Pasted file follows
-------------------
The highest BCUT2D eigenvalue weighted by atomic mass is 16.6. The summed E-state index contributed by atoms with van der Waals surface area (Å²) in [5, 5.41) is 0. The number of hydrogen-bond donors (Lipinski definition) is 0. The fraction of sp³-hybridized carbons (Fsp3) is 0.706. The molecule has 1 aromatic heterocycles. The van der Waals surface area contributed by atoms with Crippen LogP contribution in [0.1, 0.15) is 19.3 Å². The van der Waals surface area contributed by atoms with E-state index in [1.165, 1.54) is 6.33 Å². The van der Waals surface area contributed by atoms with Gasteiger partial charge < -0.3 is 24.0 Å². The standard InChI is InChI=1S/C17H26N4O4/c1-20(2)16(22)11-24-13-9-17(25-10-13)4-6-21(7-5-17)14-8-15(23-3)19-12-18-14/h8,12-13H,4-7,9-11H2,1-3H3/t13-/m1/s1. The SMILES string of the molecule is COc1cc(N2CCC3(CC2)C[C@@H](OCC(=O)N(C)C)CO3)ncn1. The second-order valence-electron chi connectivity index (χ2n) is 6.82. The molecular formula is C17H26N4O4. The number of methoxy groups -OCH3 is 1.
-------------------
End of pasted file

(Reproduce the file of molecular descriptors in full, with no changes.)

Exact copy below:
The highest BCUT2D eigenvalue weighted by atomic mass is 16.6. The summed E-state index contributed by atoms with van der Waals surface area (Å²) in [5, 5.41) is 0. The number of hydrogen-bond donors (Lipinski definition) is 0. The fraction of sp³-hybridized carbons (Fsp3) is 0.706. The molecule has 1 aromatic heterocycles. The van der Waals surface area contributed by atoms with Crippen LogP contribution in [0.1, 0.15) is 19.3 Å². The van der Waals surface area contributed by atoms with E-state index in [1.165, 1.54) is 6.33 Å². The van der Waals surface area contributed by atoms with Gasteiger partial charge < -0.3 is 24.0 Å². The standard InChI is InChI=1S/C17H26N4O4/c1-20(2)16(22)11-24-13-9-17(25-10-13)4-6-21(7-5-17)14-8-15(23-3)19-12-18-14/h8,12-13H,4-7,9-11H2,1-3H3/t13-/m1/s1. The SMILES string of the molecule is COc1cc(N2CCC3(CC2)C[C@@H](OCC(=O)N(C)C)CO3)ncn1. The second-order valence-electron chi connectivity index (χ2n) is 6.82. The molecular formula is C17H26N4O4. The number of methoxy groups -OCH3 is 1.